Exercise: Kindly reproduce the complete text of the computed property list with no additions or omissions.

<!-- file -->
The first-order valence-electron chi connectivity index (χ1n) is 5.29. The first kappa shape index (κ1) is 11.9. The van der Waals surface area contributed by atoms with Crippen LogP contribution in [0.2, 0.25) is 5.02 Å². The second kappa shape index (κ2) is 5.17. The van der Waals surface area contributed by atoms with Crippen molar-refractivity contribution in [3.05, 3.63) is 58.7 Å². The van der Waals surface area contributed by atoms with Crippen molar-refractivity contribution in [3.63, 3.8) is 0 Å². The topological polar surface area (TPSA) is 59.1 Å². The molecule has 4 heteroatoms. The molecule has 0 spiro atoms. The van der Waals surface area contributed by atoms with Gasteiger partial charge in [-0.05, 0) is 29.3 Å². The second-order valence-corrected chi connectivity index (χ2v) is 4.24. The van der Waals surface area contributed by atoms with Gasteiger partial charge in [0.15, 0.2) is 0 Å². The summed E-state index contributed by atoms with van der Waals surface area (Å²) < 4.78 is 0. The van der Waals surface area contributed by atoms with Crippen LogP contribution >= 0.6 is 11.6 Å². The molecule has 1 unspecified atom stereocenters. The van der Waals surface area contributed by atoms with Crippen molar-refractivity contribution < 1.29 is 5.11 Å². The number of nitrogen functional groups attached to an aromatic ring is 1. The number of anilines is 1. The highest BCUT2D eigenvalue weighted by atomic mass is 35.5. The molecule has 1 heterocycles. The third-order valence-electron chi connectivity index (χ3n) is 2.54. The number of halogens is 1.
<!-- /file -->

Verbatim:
The first-order valence-electron chi connectivity index (χ1n) is 5.29. The first kappa shape index (κ1) is 11.9. The van der Waals surface area contributed by atoms with Crippen LogP contribution in [0.2, 0.25) is 5.02 Å². The second kappa shape index (κ2) is 5.17. The van der Waals surface area contributed by atoms with Crippen molar-refractivity contribution in [3.05, 3.63) is 58.7 Å². The van der Waals surface area contributed by atoms with Crippen molar-refractivity contribution in [3.63, 3.8) is 0 Å². The topological polar surface area (TPSA) is 59.1 Å². The molecule has 4 heteroatoms. The molecule has 0 spiro atoms. The van der Waals surface area contributed by atoms with Gasteiger partial charge in [-0.05, 0) is 29.3 Å². The second-order valence-corrected chi connectivity index (χ2v) is 4.24. The van der Waals surface area contributed by atoms with Gasteiger partial charge in [0.15, 0.2) is 0 Å². The summed E-state index contributed by atoms with van der Waals surface area (Å²) < 4.78 is 0. The van der Waals surface area contributed by atoms with Crippen LogP contribution >= 0.6 is 11.6 Å². The molecule has 1 unspecified atom stereocenters. The van der Waals surface area contributed by atoms with Crippen molar-refractivity contribution < 1.29 is 5.11 Å². The number of nitrogen functional groups attached to an aromatic ring is 1. The number of anilines is 1. The highest BCUT2D eigenvalue weighted by atomic mass is 35.5. The molecule has 1 heterocycles. The third-order valence-electron chi connectivity index (χ3n) is 2.54. The number of halogens is 1.